It’s been 110 years since the first face-lift was performed in Berlin, so what’s driving today’s bubble? The Fab Over Fifty Beauty Bash is just one example of an industry that has been aggressively pitching to a wider demographic. You can now buy discounted liposuction through Groupon or have a Botox party with your girlfriends. Surgically altered faces are ubiquitous in the media, from puffy-lipped sitcom stars to the enhanced cheeks of Bravo’s Real Housewives. Dermatologists and surgeons, meanwhile, are hiring consultants who specialize in recruiting new and repeat patients. “We call it ‘endless patients on autopilot,’” says Catherine Maley, an “aesthetic-marketing strategist” who advises cosmetic surgeons on how best to expand their businesses, giving them tips on everything from the language to use in bus-station ads to what their office staff should wear to work (they should dress up). “I’m 53,” Maley says. “I have endless needs. If you repair my frown lines with Botox, well, I’m coming right back for my crows’ feet, and then my hands, and then my neck, and then, you know what? Give me a face-lift.”
Acceptance of plastic surgery has soared in recent years, with 69 percent of people 18 to 24 now saying they approve of cosmetic procedures, up 7 percentage points from five years ago, according to a survey by the American Society for Aesthetic Plastic Surgery. A recent study by the Central YMCA found that one in four kids ages 11 to 16 has considered a procedure, while cosmetic surgery for senior citizens is up nearly 30 percent in the last five years.
But even if a little nip and tuck is the ticket to happiness for some people, the unfettered urge to fix our outward appearance takes a collective toll, critics say. We lose compassion for others and ignore the value of experience when we’re all scrambling to look like wide-eyed, smooth-skinned naifs, says Anne Kreamer, author of It’s Always Personal and Going Gray. “We have come to believe that a perfectly natural state is not beautiful,” she says.
That’s a sentiment echoed by a clutch of celebrities who recently came out publicly against plastic surgery. “It goes against my morals, the way that my parents brought me up and what I consider to be natural beauty. I will never give in,” said actress Kate Winslet, 36, in one interview. Emma Thompson, 52, vowed the same: “I’m not fiddling about with myself. We’re in this awful youth-driven thing now where everybody needs to look 30 at 60.” Rachel Weisz, 40, and Salma Hayek, 45, also hopped on the bandwagon, vowing to never go under the knife.
Even Heidi Montag—the reality-show star who in 2010, at the age of 23, became the eerily expressionless face of our national plastic-surgery obsession when she had 10 procedures in one day—says she regrets it now. “Obviously I wish I didn’t do it,” Montag told The Daily Beast less than two years after her full-body overhaul, which included a chin reduction, brow and butt lifts, and procedures to modify a previous breast augmentation and nose job. “I would go back and not have any surgery. It doesn’t help.”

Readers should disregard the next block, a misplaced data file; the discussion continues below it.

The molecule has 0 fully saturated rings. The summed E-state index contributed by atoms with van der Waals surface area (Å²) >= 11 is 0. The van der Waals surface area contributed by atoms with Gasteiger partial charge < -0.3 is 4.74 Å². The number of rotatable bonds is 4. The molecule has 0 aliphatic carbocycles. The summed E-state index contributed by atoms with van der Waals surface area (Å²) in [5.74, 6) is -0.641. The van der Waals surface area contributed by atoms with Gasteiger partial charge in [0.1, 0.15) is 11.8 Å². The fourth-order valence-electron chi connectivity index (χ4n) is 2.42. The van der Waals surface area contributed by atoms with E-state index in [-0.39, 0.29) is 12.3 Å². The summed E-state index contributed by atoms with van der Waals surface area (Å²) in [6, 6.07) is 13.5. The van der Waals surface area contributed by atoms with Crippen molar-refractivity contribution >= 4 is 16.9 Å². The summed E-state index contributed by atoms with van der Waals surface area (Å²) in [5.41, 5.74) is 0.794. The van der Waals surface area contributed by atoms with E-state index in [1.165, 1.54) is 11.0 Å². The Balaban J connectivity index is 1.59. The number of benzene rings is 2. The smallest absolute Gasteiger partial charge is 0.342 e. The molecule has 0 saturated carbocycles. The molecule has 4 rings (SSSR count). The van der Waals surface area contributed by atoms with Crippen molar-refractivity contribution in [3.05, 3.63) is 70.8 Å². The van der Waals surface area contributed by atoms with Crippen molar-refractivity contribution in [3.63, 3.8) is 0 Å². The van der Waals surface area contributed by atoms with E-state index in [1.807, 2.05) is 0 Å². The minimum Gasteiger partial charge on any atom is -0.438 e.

“Personally, I am very turned off by plastic surgery,” says Hollywood casting director Denise Chamian, who has done casting for Transformers and Pirates of the Caribbean films. “I think that for older actresses it’s the worst, because they think they’re helping their career, helping to stay in the game. We eliminate a lot of actresses over 50 for plastic surgery.”
There are some signs the cultural pressure to defy the aging process is easing. This summer the American Medical Association called on ad agencies to stop the “altering of photographs in a manner that could promote unrealistic expectations of appropriate body image.” In Britain, the Advertising Standards Authority banned a Lancôme ad featuring Julia Roberts because of “excessive retouching.”
Still, all the talk in the world about natural beauty didn’t make it any easier for Selena Smith to turn 50. “I’d like to have my eyes done,” said Smith one sunny October morning shortly before her big birthday. “My eyelids are hooded. This part”—with an index finger she pulled at the delicate skin above her right eye—“touches the eyelashes, which pushes my eyes down. It drives me crazy.”
The surgery would cost upwards of $2,500, which is more money than Smith, who is studying to be an elementary-school teacher, has to throw around right now. But then she walks by her makeup mirror, which magnifies those eyelids 25 times, and suddenly it all seems urgent. “It’d be a huge investment,” she said of the surgery, though she has no imminent plans to go under the knife.
In the end, even the celebrities and models now disavowing surgery may ultimately change their tune. As Allure editor in chief Linda Wells says, no matter what, older people, men and women both, wind up feeling trapped. “For young actresses and models who say they’ll never get plastic surgery,” says Wells, “call me when you’re 50.”